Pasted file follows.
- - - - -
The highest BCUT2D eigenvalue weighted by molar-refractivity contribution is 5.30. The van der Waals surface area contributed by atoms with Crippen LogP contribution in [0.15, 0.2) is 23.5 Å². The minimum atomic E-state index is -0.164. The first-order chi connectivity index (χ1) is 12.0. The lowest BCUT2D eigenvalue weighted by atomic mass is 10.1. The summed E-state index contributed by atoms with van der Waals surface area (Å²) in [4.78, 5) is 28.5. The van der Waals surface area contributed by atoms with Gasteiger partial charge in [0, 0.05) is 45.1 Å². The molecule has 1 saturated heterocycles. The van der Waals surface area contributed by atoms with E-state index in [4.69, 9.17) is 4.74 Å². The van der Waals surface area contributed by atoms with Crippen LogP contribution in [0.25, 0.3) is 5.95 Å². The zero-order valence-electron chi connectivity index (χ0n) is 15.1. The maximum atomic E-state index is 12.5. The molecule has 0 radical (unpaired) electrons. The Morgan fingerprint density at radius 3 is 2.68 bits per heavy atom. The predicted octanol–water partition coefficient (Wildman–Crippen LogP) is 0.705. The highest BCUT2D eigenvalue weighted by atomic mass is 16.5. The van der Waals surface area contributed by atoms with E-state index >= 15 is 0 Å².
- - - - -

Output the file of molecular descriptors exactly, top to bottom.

The highest BCUT2D eigenvalue weighted by molar-refractivity contribution is 5.30. The van der Waals surface area contributed by atoms with Crippen LogP contribution in [0.15, 0.2) is 23.5 Å². The minimum atomic E-state index is -0.164. The first-order chi connectivity index (χ1) is 12.0. The lowest BCUT2D eigenvalue weighted by atomic mass is 10.1. The summed E-state index contributed by atoms with van der Waals surface area (Å²) in [4.78, 5) is 28.5. The van der Waals surface area contributed by atoms with Gasteiger partial charge in [0, 0.05) is 45.1 Å². The molecule has 1 saturated heterocycles. The van der Waals surface area contributed by atoms with E-state index in [4.69, 9.17) is 4.74 Å². The van der Waals surface area contributed by atoms with Crippen LogP contribution in [0.25, 0.3) is 5.95 Å². The zero-order valence-electron chi connectivity index (χ0n) is 15.1. The maximum atomic E-state index is 12.5. The molecule has 0 radical (unpaired) electrons. The Morgan fingerprint density at radius 3 is 2.68 bits per heavy atom. The predicted octanol–water partition coefficient (Wildman–Crippen LogP) is 0.705. The highest BCUT2D eigenvalue weighted by atomic mass is 16.5. The van der Waals surface area contributed by atoms with E-state index >= 15 is 0 Å².